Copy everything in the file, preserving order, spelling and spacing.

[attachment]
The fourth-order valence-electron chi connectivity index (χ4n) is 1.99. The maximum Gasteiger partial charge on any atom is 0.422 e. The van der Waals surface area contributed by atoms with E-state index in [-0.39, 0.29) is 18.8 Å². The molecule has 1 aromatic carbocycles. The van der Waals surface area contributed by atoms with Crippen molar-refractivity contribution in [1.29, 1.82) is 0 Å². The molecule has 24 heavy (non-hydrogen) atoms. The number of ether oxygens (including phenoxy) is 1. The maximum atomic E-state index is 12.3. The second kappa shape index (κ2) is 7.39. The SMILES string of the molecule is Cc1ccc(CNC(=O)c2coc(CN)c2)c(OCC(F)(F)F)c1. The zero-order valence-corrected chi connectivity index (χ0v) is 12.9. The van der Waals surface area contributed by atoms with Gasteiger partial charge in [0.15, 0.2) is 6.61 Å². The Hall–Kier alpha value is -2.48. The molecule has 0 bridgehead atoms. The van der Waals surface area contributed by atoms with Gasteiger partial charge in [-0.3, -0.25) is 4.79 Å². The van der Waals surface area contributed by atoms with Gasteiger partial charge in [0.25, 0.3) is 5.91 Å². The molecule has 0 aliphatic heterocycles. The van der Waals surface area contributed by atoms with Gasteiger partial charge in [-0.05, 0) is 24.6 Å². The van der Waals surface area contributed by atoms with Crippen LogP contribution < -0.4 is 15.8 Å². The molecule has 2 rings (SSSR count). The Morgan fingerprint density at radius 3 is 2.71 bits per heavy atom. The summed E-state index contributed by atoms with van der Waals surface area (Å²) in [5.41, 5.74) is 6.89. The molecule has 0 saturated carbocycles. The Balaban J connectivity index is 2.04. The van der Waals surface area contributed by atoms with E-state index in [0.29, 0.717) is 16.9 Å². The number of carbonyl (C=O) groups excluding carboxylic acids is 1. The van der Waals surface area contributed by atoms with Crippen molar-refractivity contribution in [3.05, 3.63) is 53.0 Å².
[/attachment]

The fourth-order valence-electron chi connectivity index (χ4n) is 1.99. The maximum Gasteiger partial charge on any atom is 0.422 e. The van der Waals surface area contributed by atoms with E-state index in [-0.39, 0.29) is 18.8 Å². The molecule has 1 aromatic carbocycles. The van der Waals surface area contributed by atoms with Crippen molar-refractivity contribution in [1.29, 1.82) is 0 Å². The molecule has 24 heavy (non-hydrogen) atoms. The number of ether oxygens (including phenoxy) is 1. The maximum atomic E-state index is 12.3. The second kappa shape index (κ2) is 7.39. The SMILES string of the molecule is Cc1ccc(CNC(=O)c2coc(CN)c2)c(OCC(F)(F)F)c1. The zero-order valence-corrected chi connectivity index (χ0v) is 12.9. The van der Waals surface area contributed by atoms with Gasteiger partial charge in [0.15, 0.2) is 6.61 Å². The Hall–Kier alpha value is -2.48. The molecule has 0 bridgehead atoms. The van der Waals surface area contributed by atoms with Gasteiger partial charge in [-0.3, -0.25) is 4.79 Å². The van der Waals surface area contributed by atoms with Gasteiger partial charge in [0.25, 0.3) is 5.91 Å². The molecule has 0 aliphatic heterocycles. The van der Waals surface area contributed by atoms with Gasteiger partial charge in [-0.05, 0) is 24.6 Å². The van der Waals surface area contributed by atoms with Crippen LogP contribution < -0.4 is 15.8 Å². The molecule has 2 rings (SSSR count). The Morgan fingerprint density at radius 3 is 2.71 bits per heavy atom. The summed E-state index contributed by atoms with van der Waals surface area (Å²) in [5.41, 5.74) is 6.89. The molecule has 0 saturated carbocycles. The Balaban J connectivity index is 2.04. The van der Waals surface area contributed by atoms with E-state index in [0.29, 0.717) is 16.9 Å². The number of carbonyl (C=O) groups excluding carboxylic acids is 1. The van der Waals surface area contributed by atoms with Crippen molar-refractivity contribution in [3.05, 3.63) is 53.0 Å².